For South Seattle College student veteran Gary Green, stepping foot on South’s campus last year meant returning to college after a 21-year gap, and setting himself on a path to a better future and a better life.
“Walking into that classroom on the first day was pretty surreal,” says Gary, who enrolled in South’s First Step program in January 2017. The program helps students build a foundation in English, math, computer and college success skills before enrolling in a program at South. “One of our first assignments was to create oral presentations around a topic. I chose to talk about the stigma and stereotypes surrounding veterans, something I’ve dealt with and seen almost my whole life.”
Born into a family of Navy veterans, Gary first joined the armed forces at the suggestion of his father in 1988 after graduating high school. At that time the new Montgomery G.I. Bill offered active duty members the opportunity to save money for college while serving. Much to his father’s dismay, Gary chose to enroll in the U.S. Marines instead, hoping to travel the world.
“The whole process was fast. I talked to a recruiter on Monday, took the aptitude test on Wednesday, was sworn in on Thursday and shipped-off on Friday,” says Gary. “While I was in the Marines I did a lot of engineering work, and I really wanted to keep up with mechanics and current technology.”
During his tenure in the military, Gary spent time in Bremerton, Wash. and the Great Lakes region before settling in California to work in the legal copy services business. After the passing of his grandfather, he decided to move back to Washington state to be closer to his family.
“When I got out of the Marines I was 26 and started working little podunk jobs in fast food and throwing freight in a warehouse,” says Gary. “I remember one day my dad saying, ‘Kid, you’ve got to do something!’ So I took my G.I. Bill to Green River College and enrolled in their welding program.”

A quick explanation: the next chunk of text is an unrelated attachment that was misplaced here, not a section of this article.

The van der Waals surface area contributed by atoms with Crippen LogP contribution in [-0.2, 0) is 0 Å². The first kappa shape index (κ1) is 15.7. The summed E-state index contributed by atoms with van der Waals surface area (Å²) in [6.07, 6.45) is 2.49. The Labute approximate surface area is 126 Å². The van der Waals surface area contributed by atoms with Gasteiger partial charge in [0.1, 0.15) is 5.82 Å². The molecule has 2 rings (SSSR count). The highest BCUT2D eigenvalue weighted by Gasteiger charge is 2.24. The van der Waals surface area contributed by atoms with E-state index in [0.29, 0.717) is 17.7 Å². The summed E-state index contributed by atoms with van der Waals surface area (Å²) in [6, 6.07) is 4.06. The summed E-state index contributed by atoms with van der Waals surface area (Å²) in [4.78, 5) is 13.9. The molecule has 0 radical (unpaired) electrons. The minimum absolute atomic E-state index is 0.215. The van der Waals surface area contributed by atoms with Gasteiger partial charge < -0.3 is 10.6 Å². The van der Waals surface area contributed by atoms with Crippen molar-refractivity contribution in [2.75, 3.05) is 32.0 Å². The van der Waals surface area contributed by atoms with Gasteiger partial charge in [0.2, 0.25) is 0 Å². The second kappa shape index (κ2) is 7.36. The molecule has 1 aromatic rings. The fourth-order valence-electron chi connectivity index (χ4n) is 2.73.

For Gary, whose father was a longtime, second-generation Boeing employee, welding seemed like the chance to follow in his father’s footsteps, and a way to leverage his knowledge of mechanics and engineering. Unfortunately, halfway through his time at Green River College he decided to drop out after his industry sponsorship fell through.
“After dropping out of that program I faced a lot of tough breaks in my personal life, and due to a series of events I ended up homeless down here in Seattle,” says Gary, who has since found temporary housing. “On top of everything I ended up having to undergo knee surgery. During the recovery process I decided I wanted to come back to school and finally finish up my degree I started so many years ago.”
Since beginning the Welding & Fabrication Technology program at South, Gary has found a support system in the Veterans Student Center on campus. The center supports student veterans in all aspects of their academic life, from connecting them with on-campus resources to creating veteran study and support groups to assist veterans as they transition from military to campus life.
“The connections I’ve made through the Veterans Student Center are why I am here today,” says Gary, who points to Terry Powell, South’s VetCorps Coordinator and John Phillips, former Veteran Transition Specialist as his main advocates on campus.
“Terry and John supported me every step of the way. When they found out I lost my housing halfway through Winter Quarter and was planning to drop out, they were making phone calls and made sure I knew of the services available to me at school. They really went above and beyond to find me housing. That’s been big. I was also introduced to Workforce which has helped me pay for my education.”
Twenty-one years in the making, Gary now plans to graduate with his associate degree in welding at the end of Spring Quarter 2018. After graduating he plans to obtain a position in the manufacturing or construction industry in a lead or supervisor role. He hopes his story inspires the next generation of student veterans to pursue higher education, and a reminder of the power of perseverance.
“In the military, you were willing to do whatever it took to get the job done,” says Gary. “College should be no different; work hard, know what resources are available to you and find your advocates on campus.”